Conan the Barbarian (1982)

Everyone has to start somewhere.  For Arnold Schwarzenegger... well, it wasn't here.  It was a horrible comedy called Hercules in New York where they dubbed another actor over him to hide his accent and called him Arnold Strong.  That could have been all she wrote for the Austrian bodybuilder's acting career, save for seven years later he became a bit of a star due to the documentary Pumping Iron.

After bit parts and some television appearances, he finally got his break playing the title character of Conan the Barbarian.  The Conan stories, as envisioned by Robert E. Howard, took place in the Antediluvian world of around 10000 B.C., thus making his accent a non-issue.  It also helped that Oliver Stone's script did not contain a huge amount of dialogue for any of the characters.

Young Conan (Jorge Sanz) lives in a northern village, where he learns about swordmaking from his father (William Smith).  One day his village is invaded by warriors led by Thulsa Doom (James Earl Jones).  Conan's mother (Naidiuska) is murdered in front of him, and the boy is sold into slavery to work on a mill called the Wheel of Pain.

Years later, the adult Conan (Schwarzenegger) is the last survivor on the wheel, and his years of hard labor have resulted in him growing strong.  As a result, he is sold to Red Hair (Luis Barboo), and becomes a gladiator.  His success makes him a major attraction, and he travels the known world learning how to fight as well as receiving an education.  One night Red Hair sets him free to do as he would like in the world.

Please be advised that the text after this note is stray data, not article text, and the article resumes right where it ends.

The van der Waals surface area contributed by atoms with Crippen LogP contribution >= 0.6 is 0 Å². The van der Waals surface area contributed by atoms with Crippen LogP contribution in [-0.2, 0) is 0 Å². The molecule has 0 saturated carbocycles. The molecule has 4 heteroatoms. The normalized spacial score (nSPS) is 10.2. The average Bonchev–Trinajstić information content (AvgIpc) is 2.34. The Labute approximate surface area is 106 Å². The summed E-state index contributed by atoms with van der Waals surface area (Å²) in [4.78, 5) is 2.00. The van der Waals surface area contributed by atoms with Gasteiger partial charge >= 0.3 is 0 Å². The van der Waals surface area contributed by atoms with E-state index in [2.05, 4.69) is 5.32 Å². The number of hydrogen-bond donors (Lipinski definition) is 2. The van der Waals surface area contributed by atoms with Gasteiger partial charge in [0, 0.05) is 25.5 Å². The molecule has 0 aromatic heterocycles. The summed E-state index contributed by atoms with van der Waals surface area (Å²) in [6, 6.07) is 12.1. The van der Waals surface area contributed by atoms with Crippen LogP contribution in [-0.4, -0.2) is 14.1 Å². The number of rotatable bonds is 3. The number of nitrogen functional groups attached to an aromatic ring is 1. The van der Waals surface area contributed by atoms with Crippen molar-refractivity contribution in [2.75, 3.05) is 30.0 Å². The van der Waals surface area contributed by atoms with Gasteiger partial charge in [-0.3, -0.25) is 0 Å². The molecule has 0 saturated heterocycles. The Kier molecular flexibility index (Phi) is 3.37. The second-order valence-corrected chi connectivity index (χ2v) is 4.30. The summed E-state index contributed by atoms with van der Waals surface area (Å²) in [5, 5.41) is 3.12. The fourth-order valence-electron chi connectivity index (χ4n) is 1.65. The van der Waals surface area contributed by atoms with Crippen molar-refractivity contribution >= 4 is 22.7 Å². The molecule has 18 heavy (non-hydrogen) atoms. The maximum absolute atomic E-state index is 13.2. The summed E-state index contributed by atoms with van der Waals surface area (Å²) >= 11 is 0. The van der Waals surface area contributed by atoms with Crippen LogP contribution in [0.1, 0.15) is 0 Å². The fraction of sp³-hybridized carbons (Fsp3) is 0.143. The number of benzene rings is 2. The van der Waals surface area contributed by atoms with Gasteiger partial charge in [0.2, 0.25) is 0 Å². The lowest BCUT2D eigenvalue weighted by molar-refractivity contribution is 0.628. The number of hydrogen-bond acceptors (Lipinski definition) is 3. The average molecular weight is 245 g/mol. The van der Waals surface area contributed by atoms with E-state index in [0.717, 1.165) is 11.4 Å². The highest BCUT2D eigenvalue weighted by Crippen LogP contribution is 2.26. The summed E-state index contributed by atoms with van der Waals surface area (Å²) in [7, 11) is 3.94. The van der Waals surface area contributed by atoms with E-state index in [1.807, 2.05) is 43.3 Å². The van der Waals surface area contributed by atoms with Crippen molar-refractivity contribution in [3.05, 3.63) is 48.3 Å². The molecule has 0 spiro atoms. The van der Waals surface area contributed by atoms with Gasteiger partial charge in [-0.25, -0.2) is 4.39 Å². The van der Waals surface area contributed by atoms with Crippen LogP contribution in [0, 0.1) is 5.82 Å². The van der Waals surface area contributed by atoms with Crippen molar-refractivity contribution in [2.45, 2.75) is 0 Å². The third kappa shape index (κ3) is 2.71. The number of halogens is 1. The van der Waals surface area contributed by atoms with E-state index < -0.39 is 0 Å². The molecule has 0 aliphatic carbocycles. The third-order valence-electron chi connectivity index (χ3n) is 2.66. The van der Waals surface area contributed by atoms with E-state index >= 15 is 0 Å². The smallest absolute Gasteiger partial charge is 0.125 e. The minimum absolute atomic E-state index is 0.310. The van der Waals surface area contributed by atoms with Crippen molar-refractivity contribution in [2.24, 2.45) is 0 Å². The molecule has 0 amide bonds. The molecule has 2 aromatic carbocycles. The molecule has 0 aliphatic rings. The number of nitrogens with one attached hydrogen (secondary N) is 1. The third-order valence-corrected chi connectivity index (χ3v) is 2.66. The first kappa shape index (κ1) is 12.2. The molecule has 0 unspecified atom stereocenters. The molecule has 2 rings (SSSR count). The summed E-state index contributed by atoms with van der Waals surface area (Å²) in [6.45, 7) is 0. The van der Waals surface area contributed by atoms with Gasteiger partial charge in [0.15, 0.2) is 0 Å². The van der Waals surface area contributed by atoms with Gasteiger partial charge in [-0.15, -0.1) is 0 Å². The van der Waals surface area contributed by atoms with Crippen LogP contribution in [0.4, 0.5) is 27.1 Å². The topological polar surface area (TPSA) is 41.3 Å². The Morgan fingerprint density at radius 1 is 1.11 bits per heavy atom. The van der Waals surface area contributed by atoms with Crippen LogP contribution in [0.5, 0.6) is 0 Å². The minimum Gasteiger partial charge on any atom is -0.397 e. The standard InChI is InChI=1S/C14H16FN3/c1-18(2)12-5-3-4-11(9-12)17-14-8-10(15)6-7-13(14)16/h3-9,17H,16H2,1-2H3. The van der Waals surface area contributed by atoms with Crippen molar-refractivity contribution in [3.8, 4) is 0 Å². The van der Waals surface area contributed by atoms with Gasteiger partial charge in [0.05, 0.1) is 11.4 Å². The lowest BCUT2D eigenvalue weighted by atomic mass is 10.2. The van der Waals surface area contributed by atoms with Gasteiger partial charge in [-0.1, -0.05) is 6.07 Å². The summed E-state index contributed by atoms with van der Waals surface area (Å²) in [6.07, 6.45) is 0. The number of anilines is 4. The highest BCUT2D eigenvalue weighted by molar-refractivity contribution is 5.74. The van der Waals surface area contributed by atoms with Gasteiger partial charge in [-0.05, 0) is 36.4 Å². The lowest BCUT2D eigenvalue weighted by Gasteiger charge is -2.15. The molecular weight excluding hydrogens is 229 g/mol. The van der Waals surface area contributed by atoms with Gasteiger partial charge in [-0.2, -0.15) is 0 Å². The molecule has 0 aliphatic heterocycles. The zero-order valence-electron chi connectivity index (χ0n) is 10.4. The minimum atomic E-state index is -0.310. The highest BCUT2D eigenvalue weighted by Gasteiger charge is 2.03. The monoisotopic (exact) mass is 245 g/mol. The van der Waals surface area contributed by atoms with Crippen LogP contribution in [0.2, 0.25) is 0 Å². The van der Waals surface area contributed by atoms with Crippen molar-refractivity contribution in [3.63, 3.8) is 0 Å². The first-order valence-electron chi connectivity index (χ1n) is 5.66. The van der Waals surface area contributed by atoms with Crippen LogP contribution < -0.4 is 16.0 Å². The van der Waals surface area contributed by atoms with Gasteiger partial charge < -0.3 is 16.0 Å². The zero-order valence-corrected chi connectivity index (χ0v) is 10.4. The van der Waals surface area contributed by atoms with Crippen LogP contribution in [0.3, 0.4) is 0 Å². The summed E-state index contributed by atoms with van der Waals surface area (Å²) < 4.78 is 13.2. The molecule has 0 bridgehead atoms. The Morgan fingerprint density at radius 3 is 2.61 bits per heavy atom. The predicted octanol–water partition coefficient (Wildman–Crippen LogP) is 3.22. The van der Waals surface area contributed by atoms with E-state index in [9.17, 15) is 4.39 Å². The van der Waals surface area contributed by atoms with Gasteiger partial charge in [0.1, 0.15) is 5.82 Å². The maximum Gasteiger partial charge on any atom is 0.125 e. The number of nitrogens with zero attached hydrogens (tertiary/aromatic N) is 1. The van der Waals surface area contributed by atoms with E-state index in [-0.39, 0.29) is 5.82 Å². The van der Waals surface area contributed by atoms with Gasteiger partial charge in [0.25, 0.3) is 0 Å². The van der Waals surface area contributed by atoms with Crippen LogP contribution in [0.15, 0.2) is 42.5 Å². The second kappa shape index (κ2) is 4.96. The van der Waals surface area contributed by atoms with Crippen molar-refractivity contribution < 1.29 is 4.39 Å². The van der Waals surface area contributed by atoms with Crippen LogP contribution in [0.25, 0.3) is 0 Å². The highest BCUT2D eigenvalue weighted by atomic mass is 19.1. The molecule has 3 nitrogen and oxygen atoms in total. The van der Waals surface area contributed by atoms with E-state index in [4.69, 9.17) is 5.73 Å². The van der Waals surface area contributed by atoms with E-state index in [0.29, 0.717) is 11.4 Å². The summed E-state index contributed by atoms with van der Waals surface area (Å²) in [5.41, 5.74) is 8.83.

After fleeing a pack of dogs, Conan takes refuge in the home of a witch (Cassandra Gava).  After making love she attacks him, and flees when he defeats her.  He awakes the next morning and continues on his way, only to find the thief Subotai (Gerry Lopez) chained up and left for dead as punishment.  The two become friends and begin to travel together, eventually coming to a city.  When Conan hears that a serpent cult has recently been causing concerns in the city, he decides to investigate to see if they may have something to do with the destruction of his village.  Subotai takes it as an opportunity to steal what he can, and agrees.  It turns out, however, that they are not the only ones intending to rob the cult, as they run into Valeria (Sandahl Bergman), who considers the two men a nuisance but is willing to employ them to help in her robbery.

The robbery is ultimately successful, and Conan finds out the cult is indeed related the Thulsa Doom.  He also finds out that King Osric (Max von Sydow), the ruler of the city, is now in a bind because of the robbery.  No fan of Doom or the cult, he tasks the three adventurers with finding his daughter (Valerie Quennessen), who has joined the cult and gone to Doom's fortress to be with him.  Meanwhile, Conan and Valeria become an item, with him giving her a gem called the Eye of the Serpent, pilfered from the temple, to wear.

While the others debate on whether to take Osric's payment and just disappear, Conan continues on his own, following the pilgrims that are headed for Doom's mountain fortress.  On the way he meets and befriends a wizard (Mako), who lives just outside a cemetery filled with ancient warriors and ghosts.  Conan decides to infiltrate the fortress, first pretending to be a pilgrim and then a priest.  He is quickly discovered, and Doom, along with his enforcers Thorgrim (Sven-Ole Thorsen) and Rexor (Ben Davidson) brutalize the Cimmerian until he is near death.  Subotai and Valeria arrive and bring him back to the Wizard, who agrees to attempt to save his life with their aid.

With Conan back in health and the group reunited, they again make an attempt to enter the fortress, this time through a back entrance.  They manage to cause a commotion during a ritual orgy and rescue the princess, but Doom manages to shoot Valeria with a poisoned arrow fashioned from a snake.  She dies, giving Conan one more reason for vengeance against Doom, who intends to send his armies to reclaim the princess.   Together with Subotai and the Wizard Conan prepares for a final battle.